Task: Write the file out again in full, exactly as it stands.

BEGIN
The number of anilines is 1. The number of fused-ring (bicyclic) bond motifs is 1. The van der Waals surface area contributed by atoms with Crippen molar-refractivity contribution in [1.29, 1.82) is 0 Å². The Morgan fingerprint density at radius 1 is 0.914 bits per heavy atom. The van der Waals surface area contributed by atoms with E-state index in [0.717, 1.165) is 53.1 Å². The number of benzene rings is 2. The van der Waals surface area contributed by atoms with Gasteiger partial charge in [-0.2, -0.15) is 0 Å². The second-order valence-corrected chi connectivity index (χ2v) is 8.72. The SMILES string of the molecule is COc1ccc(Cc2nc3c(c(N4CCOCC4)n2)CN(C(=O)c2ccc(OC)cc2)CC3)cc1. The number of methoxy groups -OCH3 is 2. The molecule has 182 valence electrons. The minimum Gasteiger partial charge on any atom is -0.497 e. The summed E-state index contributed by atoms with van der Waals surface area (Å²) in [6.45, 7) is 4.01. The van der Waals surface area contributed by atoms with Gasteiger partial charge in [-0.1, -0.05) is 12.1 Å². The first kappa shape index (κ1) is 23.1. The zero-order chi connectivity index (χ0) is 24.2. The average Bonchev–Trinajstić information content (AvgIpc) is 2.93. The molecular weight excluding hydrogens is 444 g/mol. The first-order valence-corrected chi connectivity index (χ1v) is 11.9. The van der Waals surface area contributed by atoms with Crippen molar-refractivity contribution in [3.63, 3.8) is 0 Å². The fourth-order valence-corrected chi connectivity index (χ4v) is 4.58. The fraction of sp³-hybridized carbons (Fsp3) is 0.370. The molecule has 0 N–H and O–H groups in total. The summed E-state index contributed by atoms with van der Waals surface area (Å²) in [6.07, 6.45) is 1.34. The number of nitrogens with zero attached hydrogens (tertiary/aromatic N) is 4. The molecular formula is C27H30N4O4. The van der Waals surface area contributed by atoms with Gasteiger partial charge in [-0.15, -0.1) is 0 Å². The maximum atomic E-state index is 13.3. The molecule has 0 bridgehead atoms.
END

The number of anilines is 1. The number of fused-ring (bicyclic) bond motifs is 1. The van der Waals surface area contributed by atoms with Crippen molar-refractivity contribution in [1.29, 1.82) is 0 Å². The Morgan fingerprint density at radius 1 is 0.914 bits per heavy atom. The van der Waals surface area contributed by atoms with E-state index in [0.717, 1.165) is 53.1 Å². The number of benzene rings is 2. The van der Waals surface area contributed by atoms with Gasteiger partial charge in [-0.2, -0.15) is 0 Å². The second-order valence-corrected chi connectivity index (χ2v) is 8.72. The SMILES string of the molecule is COc1ccc(Cc2nc3c(c(N4CCOCC4)n2)CN(C(=O)c2ccc(OC)cc2)CC3)cc1. The number of methoxy groups -OCH3 is 2. The molecule has 182 valence electrons. The minimum Gasteiger partial charge on any atom is -0.497 e. The summed E-state index contributed by atoms with van der Waals surface area (Å²) in [6.45, 7) is 4.01. The van der Waals surface area contributed by atoms with Gasteiger partial charge in [-0.1, -0.05) is 12.1 Å². The first kappa shape index (κ1) is 23.1. The zero-order chi connectivity index (χ0) is 24.2. The average Bonchev–Trinajstić information content (AvgIpc) is 2.93. The molecular weight excluding hydrogens is 444 g/mol. The first-order valence-corrected chi connectivity index (χ1v) is 11.9. The van der Waals surface area contributed by atoms with Crippen molar-refractivity contribution in [3.63, 3.8) is 0 Å². The fourth-order valence-corrected chi connectivity index (χ4v) is 4.58. The fraction of sp³-hybridized carbons (Fsp3) is 0.370. The molecule has 0 N–H and O–H groups in total. The summed E-state index contributed by atoms with van der Waals surface area (Å²) in [6.07, 6.45) is 1.34. The number of nitrogens with zero attached hydrogens (tertiary/aromatic N) is 4. The molecular formula is C27H30N4O4. The van der Waals surface area contributed by atoms with Gasteiger partial charge in [-0.15, -0.1) is 0 Å². The maximum atomic E-state index is 13.3. The molecule has 0 bridgehead atoms.